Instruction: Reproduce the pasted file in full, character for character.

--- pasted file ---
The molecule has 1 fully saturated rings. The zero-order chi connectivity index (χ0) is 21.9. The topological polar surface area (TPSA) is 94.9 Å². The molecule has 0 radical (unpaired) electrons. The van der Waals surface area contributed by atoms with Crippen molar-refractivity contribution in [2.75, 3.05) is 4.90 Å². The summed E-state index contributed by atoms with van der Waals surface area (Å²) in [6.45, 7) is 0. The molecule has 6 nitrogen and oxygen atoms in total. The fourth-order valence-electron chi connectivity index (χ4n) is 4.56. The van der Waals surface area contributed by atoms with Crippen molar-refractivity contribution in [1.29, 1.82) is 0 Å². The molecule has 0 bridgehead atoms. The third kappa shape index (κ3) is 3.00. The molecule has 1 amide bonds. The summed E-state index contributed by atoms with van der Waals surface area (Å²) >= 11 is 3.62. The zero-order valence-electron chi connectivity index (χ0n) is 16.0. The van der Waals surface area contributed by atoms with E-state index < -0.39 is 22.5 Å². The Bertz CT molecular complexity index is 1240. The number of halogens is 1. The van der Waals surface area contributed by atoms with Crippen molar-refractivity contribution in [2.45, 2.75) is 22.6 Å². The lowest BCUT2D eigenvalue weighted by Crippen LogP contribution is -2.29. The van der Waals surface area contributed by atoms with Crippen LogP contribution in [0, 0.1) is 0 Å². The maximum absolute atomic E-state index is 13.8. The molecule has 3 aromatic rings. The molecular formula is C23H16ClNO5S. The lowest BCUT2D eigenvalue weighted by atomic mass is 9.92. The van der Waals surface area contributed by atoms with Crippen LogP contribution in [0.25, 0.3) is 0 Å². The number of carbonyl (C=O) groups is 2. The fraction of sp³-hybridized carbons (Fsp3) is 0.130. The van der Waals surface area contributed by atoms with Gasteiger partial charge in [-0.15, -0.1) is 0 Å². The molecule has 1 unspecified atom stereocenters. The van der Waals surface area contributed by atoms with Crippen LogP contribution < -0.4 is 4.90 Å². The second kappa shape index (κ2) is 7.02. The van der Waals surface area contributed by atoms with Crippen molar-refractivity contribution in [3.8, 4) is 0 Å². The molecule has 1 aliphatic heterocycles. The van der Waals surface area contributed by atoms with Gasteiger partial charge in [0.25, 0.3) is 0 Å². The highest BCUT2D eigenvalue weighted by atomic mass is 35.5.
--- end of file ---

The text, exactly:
The molecule has 1 fully saturated rings. The zero-order chi connectivity index (χ0) is 21.9. The topological polar surface area (TPSA) is 94.9 Å². The molecule has 0 radical (unpaired) electrons. The van der Waals surface area contributed by atoms with Crippen molar-refractivity contribution in [2.75, 3.05) is 4.90 Å². The summed E-state index contributed by atoms with van der Waals surface area (Å²) in [6.45, 7) is 0. The molecule has 6 nitrogen and oxygen atoms in total. The fourth-order valence-electron chi connectivity index (χ4n) is 4.56. The van der Waals surface area contributed by atoms with Crippen molar-refractivity contribution in [1.29, 1.82) is 0 Å². The molecule has 0 bridgehead atoms. The third kappa shape index (κ3) is 3.00. The molecule has 1 amide bonds. The summed E-state index contributed by atoms with van der Waals surface area (Å²) >= 11 is 3.62. The zero-order valence-electron chi connectivity index (χ0n) is 16.0. The van der Waals surface area contributed by atoms with E-state index < -0.39 is 22.5 Å². The Bertz CT molecular complexity index is 1240. The number of halogens is 1. The van der Waals surface area contributed by atoms with Crippen molar-refractivity contribution in [2.45, 2.75) is 22.6 Å². The lowest BCUT2D eigenvalue weighted by Crippen LogP contribution is -2.29. The van der Waals surface area contributed by atoms with Crippen LogP contribution in [0, 0.1) is 0 Å². The maximum absolute atomic E-state index is 13.8. The molecule has 3 aromatic rings. The molecular formula is C23H16ClNO5S. The lowest BCUT2D eigenvalue weighted by atomic mass is 9.92. The van der Waals surface area contributed by atoms with Crippen LogP contribution in [0.25, 0.3) is 0 Å². The number of carbonyl (C=O) groups is 2. The fraction of sp³-hybridized carbons (Fsp3) is 0.130. The van der Waals surface area contributed by atoms with Gasteiger partial charge in [-0.15, -0.1) is 0 Å². The molecule has 1 unspecified atom stereocenters. The van der Waals surface area contributed by atoms with Crippen LogP contribution < -0.4 is 4.90 Å². The second kappa shape index (κ2) is 7.02. The van der Waals surface area contributed by atoms with Crippen molar-refractivity contribution in [3.8, 4) is 0 Å². The molecule has 1 aliphatic heterocycles. The van der Waals surface area contributed by atoms with Gasteiger partial charge in [0.25, 0.3) is 0 Å². The highest BCUT2D eigenvalue weighted by atomic mass is 35.5.